So, a TEACHABLE MOMENT is an amazing opportunity in that clinical setting for health workers (like doctors and nurses) to get young people to reduce ANY risk taking behaviour that lead them to being with you today. It doesn’t just have to be about violence. It might be sexual behaviour and repeated infections or a painful case of herpes genitalis. It might be drug use that led to a fracture as a result of risky physical activity. it might be alcohol use that led to a road traffic accident.
But how do you do it?
- Don’t tell them off or be paternalistic or like a headmistress telling them off and making them feel inferior.
- Talk about it on neutral territory – don’t add any form of your own personal judgement. No full blown lecture.
- Instead engage in a neutral discussion where you get THEM to reflect and THEM to form their own conclusions (which hopefully aligns with yours). Remember, we are more likely to change from our own internal voices, than the voices around us. Remember, we are more likely to change from our own internal voices than the voices around us – this is a concept that aligns with the theory of self-determination and intrinsic motivation. This idea suggests that individuals are more likely to adopt and sustain behavioral changes when they feel a sense of autonomy, competence, and relatedness to the change process
- Non-judgmental, open-ended questions help engage in neutral discussion. “So how do you feel about the events that led you to being here?”
- Keep it brief. A message can be conveyed in a small amount of time. Any conversation that lingers loses effectiveness, as it tends to turn into a lecture.
- Smile. Lighten up, and use humour when possible. As the popular saying suggests, a smile goes a long, long way. In an article featured in the journal of Experimental Psychology, researchers discovered that smiling, which engages our facial muscles, leads to increased positive emotions. When we smile, the amygdala, the brain’s emotional center, is activated, releasing neurotransmitters that promote a positive emotional state. By smiling, not only can we uplift ourselves, but we can also influence teenagers to adopt a more positive attitude during conversation. Smiling allows us to view the world with optimism, even if our mouths are concealed behind masks. We can still perceive the twinkle in someone’s eyes that accompanies a genuine smile. As renowned jazz artist Louis Armstrong famously sang, “When you’re smiling, the whole world smiles with you.”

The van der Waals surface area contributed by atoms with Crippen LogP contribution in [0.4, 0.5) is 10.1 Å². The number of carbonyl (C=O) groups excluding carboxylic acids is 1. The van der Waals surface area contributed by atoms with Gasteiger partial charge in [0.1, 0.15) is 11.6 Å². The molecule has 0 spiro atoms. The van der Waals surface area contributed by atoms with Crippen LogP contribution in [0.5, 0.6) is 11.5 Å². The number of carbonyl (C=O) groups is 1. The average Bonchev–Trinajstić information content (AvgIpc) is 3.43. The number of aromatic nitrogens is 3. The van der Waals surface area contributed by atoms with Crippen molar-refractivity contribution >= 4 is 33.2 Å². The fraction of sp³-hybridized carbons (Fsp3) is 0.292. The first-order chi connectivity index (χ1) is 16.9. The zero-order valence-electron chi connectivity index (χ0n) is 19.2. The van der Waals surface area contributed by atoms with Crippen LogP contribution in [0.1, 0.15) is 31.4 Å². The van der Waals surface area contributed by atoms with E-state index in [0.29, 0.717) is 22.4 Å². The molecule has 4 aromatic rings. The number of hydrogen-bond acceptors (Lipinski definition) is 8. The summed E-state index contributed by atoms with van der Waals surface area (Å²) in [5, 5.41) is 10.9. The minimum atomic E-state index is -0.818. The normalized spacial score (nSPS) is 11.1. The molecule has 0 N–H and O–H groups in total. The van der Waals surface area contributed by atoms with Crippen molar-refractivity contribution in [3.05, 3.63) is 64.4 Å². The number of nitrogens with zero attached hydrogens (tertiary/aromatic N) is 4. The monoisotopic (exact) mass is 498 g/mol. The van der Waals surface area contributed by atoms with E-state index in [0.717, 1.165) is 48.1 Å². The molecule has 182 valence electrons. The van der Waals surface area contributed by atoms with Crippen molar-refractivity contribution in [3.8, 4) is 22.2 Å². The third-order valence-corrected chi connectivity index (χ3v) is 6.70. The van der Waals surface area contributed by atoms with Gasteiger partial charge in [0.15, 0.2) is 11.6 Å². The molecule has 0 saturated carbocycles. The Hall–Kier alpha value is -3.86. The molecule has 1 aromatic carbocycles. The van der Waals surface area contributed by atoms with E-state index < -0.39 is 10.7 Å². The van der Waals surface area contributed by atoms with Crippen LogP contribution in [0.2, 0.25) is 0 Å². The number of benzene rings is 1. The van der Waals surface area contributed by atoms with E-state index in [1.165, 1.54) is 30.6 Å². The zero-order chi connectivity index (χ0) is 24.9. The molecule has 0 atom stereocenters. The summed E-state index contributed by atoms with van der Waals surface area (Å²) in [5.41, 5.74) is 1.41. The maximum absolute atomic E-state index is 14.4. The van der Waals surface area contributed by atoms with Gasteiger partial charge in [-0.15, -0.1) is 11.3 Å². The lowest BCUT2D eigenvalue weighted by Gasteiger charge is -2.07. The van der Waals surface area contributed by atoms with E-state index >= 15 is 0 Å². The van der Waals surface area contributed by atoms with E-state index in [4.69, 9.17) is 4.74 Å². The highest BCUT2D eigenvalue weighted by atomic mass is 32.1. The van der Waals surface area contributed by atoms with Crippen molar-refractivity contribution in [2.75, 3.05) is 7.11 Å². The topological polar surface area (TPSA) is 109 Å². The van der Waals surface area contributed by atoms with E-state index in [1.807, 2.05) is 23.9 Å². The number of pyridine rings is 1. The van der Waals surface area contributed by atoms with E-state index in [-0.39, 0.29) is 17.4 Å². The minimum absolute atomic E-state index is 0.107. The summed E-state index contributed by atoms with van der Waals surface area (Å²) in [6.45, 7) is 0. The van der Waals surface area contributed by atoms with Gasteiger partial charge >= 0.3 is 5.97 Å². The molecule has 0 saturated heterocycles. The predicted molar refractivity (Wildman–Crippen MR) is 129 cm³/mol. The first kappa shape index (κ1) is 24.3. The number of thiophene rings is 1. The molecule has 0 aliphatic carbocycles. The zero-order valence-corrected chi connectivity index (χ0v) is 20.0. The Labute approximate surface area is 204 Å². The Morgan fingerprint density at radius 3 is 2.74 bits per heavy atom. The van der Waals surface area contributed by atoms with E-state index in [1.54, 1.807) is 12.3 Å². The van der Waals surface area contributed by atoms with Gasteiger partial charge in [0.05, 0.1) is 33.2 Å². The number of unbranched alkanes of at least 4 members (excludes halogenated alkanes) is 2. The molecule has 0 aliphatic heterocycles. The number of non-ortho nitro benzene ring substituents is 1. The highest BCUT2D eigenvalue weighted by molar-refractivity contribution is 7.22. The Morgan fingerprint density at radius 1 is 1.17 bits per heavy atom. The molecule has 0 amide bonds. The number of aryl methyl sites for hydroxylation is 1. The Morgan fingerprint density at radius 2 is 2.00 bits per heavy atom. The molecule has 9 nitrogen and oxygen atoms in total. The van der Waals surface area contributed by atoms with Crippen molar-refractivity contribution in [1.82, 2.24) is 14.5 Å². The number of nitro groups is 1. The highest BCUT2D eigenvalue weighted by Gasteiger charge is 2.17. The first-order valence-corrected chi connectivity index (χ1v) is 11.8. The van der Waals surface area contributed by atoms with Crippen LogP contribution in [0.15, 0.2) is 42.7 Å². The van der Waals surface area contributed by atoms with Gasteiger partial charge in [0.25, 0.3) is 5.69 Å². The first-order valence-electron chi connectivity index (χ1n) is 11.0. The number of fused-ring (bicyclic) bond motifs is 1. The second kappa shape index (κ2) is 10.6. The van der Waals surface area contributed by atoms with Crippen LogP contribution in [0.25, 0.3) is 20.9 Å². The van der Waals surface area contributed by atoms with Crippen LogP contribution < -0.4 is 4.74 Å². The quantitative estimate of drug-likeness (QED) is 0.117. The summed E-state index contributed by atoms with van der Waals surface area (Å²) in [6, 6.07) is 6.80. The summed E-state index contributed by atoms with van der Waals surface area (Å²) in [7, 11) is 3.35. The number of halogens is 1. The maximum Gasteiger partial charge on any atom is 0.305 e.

- If they feel downbeaten about the event, remind them: bad events don’t have to define who you are; you define yourself. Dr. Seuss said it best: “When something bad happens, you have three choices. You can either let it define you, let it destroy you, or you can let it strengthen you.”
So Luke, good news, everything should now be on the mend. The leg has been fixed and unfortunately you’ll have to stay in that plaster for several weeks and then when it comes off, you’ll need some physio to build those muscles up. Now, I believe all of this happend from a skateboarding accident. Is that right? > yeah. I’m pretty good on the skateboard normally though. > I see, what was it about this skateboarding incident that led to this? anything? > well, i’d been drinking with some mates. it was a stupid thing to do > mmm why do you say it was stupid? > because look where it has landed me > yes you are in a bad way with that leg. They’ve pinned it and some of your activities are going to be limited for a few weeks im afraid > yeah i know. wish i hadnt bloody well done it > okay so what has happened has happened. no point beating yourself up about it. i wonder if there’s anything you can do or tell yourself to stop this from happening again. actually before i jump the gun, how would you feel if this happened again, say this time with a broken arm or dare say it, a broken skull? > no way, im not going through this again > okay, so it would be a super bad thing, i can’t go through it again > okay so the next time your out with mates and you drink and then they all egg you on to skateboard and do all sorts of things what can you do to stop you from getting pulled in? > i’ll just say no to them > mmm that may or may not work. in that situation, friends can put the pressure on and its hard to say no. do you ever feel that > yes i do > so is there anything physical you can do you think > well i suppose for starters, leave the skateboard at home if I know they’re going to be drinking. > that sounds like a good plan for starters.
Teachable Moments is a bit like the concept “Failing Forwards” – using failure as a positive thing – embracing it – so that you learn from it – and get to a better future self.
Teachable moments can be done anywhere…
- Social Services
Teachable moments can be done around
- Physical injuries from risky behaviour
- Any lifestyle change